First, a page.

I read every comment posted to my blog and do my best to learn from the wisdom of the community. Two comments made about my recent post Honey or Vinegar deserve special highlight.
Tony Parham posted a comment comparing Management and Leadership, quoting the work of John Kotter and Colin Powell.
"MANAGEMENT: Control mechanisms to compare system behavior with the plan and take action when a deviation is detected.
LEADERSHIP: Achieving grand visions. Motivation and inspiration to energize people, not by pushing them in the right direction as control mechanisms do, but by satisfying basic human needs for achievement, a sense of belonging, recognition, self-esteem, a feeling of control over one's life, and the ability to live up to one's ideals. Such feelings touch us deeply and elicit a powerful response."
- John P. Kotter, Professor of organizational behavior at the Harvard Business School
“LEADERSHIP is the art of accomplishing more than the science of MANAGEMENT says is possible."
- Colin Powell
My experience is that as long as a leader unites a team with a clear common goal and enables the team to do their work while supporting their self-esteem and their decisions about scope/time/resources, people thrive. Even recent medical evidence suggests that "Honey" and the positive support of a leader yields healthy, productive, and happy staff. Lack of such a leader can lead to negative health and reduced longevity. It seems intuitive that our moods are linked closely to our job satisfaction and that positive mood improves health, but now we have evidence to prove it.
Katherina Holzhauser, a fellow Stanford graduate from the Czech Republic wrote to me about Servant Leadership as part of her philosophy of favoring "Honey" over "Vinegar".
The important take home lesson about Servant Leadership is the classic organization chart really needs to be rewritten, making staff who interact with customers the most important people in the organization. The role of a leader to serve and support those staff so that they have the resources and processes they need to optimize customer experiences. I completely agree with the statement that the highest priority of a servant leader is to encourage, support and enable subordinates to unfold their full potential and abilities. This leads to an obligation to delegate responsibility and engage in participative decision-making.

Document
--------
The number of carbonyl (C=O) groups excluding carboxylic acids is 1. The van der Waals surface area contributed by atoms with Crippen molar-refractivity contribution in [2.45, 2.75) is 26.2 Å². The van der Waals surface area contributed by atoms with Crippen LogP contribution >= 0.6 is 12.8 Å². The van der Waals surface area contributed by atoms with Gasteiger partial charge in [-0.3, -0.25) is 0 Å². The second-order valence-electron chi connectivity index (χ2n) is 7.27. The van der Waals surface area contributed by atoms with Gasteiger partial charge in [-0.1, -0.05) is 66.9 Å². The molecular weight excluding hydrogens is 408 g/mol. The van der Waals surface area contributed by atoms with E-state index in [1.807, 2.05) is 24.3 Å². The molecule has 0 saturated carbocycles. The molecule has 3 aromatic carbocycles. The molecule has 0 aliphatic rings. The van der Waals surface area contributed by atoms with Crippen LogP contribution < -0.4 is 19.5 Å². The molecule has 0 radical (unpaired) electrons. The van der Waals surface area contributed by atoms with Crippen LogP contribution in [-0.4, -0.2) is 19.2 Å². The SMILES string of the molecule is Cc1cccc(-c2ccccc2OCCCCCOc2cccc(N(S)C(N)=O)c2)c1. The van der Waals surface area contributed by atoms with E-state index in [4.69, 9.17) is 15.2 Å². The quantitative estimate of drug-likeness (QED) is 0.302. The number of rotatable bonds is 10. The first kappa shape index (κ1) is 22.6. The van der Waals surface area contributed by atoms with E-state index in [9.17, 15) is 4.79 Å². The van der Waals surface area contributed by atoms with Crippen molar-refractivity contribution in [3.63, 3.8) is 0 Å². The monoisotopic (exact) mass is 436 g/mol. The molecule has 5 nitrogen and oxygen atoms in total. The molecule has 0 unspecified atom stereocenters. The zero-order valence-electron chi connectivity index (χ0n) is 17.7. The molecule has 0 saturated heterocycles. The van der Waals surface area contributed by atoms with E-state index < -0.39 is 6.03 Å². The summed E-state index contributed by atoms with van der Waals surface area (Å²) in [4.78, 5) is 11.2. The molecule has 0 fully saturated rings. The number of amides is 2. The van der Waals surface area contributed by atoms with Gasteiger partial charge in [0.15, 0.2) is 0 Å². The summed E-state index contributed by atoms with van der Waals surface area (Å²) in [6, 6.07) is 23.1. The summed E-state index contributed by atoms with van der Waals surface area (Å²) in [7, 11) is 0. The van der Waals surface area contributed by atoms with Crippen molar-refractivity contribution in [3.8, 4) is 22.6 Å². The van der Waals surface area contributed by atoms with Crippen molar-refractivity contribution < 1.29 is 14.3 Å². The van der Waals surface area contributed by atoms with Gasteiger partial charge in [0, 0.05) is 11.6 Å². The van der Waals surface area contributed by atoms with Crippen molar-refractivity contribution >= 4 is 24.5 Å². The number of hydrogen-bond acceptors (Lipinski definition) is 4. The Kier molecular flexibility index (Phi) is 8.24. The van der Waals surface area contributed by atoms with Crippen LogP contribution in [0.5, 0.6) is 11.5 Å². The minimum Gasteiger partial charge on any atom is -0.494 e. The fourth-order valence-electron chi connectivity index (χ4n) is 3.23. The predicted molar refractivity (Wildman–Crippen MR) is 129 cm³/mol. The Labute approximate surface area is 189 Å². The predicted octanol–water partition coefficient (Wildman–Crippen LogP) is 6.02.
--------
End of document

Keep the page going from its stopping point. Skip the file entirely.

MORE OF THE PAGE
The goals of a servant leader - listening, empathy, healing, awareness, persuasion (which I call informal authority), conceptualization (which I call continuous self re-examination), foresight, stewardship, commitment to penple (which I call loyalty), and building community - are what guide my day to day interactions in all aspects of my life.
As we take on more work in less time at faster pace than every before, let's all strive to be servant leaders for the benefit of those who do the work and serve on the front lines healthcare and healthcare IT in our quest to alleviate human suffering caused by disease.